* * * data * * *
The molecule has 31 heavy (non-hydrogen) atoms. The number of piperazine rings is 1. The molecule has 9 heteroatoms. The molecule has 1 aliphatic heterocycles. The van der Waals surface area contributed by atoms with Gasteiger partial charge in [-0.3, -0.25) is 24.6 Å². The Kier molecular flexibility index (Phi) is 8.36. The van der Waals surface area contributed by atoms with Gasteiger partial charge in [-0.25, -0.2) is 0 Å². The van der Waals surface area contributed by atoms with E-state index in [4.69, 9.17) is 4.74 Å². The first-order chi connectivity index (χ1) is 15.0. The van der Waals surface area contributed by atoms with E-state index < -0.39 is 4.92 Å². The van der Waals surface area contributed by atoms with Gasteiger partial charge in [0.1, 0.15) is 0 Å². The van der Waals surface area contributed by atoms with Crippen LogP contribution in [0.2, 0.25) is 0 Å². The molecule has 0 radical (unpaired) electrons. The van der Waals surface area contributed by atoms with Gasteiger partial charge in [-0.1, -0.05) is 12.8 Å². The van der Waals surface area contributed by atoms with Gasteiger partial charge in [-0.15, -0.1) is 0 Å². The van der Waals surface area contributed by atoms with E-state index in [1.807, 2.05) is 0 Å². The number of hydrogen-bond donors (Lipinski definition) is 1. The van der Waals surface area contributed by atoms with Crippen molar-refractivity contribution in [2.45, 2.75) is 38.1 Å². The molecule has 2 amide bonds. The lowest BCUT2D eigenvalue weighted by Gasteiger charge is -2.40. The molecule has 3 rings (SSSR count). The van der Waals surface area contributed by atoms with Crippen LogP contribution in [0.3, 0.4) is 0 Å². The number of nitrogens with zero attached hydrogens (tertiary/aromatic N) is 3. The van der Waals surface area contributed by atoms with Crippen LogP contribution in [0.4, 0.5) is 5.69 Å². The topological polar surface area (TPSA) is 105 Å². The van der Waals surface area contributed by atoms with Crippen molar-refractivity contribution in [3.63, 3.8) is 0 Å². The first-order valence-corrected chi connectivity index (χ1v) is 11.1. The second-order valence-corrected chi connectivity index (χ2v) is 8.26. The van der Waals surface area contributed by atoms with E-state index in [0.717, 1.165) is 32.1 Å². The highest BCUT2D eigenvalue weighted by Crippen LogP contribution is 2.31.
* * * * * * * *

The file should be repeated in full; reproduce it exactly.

The molecule has 31 heavy (non-hydrogen) atoms. The number of piperazine rings is 1. The molecule has 9 heteroatoms. The molecule has 1 aliphatic heterocycles. The van der Waals surface area contributed by atoms with Gasteiger partial charge in [-0.3, -0.25) is 24.6 Å². The Kier molecular flexibility index (Phi) is 8.36. The van der Waals surface area contributed by atoms with Gasteiger partial charge in [-0.25, -0.2) is 0 Å². The van der Waals surface area contributed by atoms with E-state index in [4.69, 9.17) is 4.74 Å². The first-order chi connectivity index (χ1) is 15.0. The van der Waals surface area contributed by atoms with E-state index < -0.39 is 4.92 Å². The van der Waals surface area contributed by atoms with Gasteiger partial charge in [0.1, 0.15) is 0 Å². The van der Waals surface area contributed by atoms with Crippen LogP contribution in [0.2, 0.25) is 0 Å². The molecule has 0 radical (unpaired) electrons. The van der Waals surface area contributed by atoms with Gasteiger partial charge in [-0.1, -0.05) is 12.8 Å². The van der Waals surface area contributed by atoms with Gasteiger partial charge in [-0.15, -0.1) is 0 Å². The van der Waals surface area contributed by atoms with E-state index in [1.807, 2.05) is 0 Å². The number of hydrogen-bond donors (Lipinski definition) is 1. The van der Waals surface area contributed by atoms with Crippen molar-refractivity contribution in [2.45, 2.75) is 38.1 Å². The molecule has 2 amide bonds. The lowest BCUT2D eigenvalue weighted by Gasteiger charge is -2.40. The molecule has 3 rings (SSSR count). The van der Waals surface area contributed by atoms with Crippen LogP contribution in [0.3, 0.4) is 0 Å². The number of nitrogens with zero attached hydrogens (tertiary/aromatic N) is 3. The van der Waals surface area contributed by atoms with Crippen LogP contribution in [0.4, 0.5) is 5.69 Å². The topological polar surface area (TPSA) is 105 Å². The van der Waals surface area contributed by atoms with Crippen molar-refractivity contribution in [3.63, 3.8) is 0 Å². The first-order valence-corrected chi connectivity index (χ1v) is 11.1. The second-order valence-corrected chi connectivity index (χ2v) is 8.26. The van der Waals surface area contributed by atoms with E-state index in [0.717, 1.165) is 32.1 Å². The highest BCUT2D eigenvalue weighted by Crippen LogP contribution is 2.31.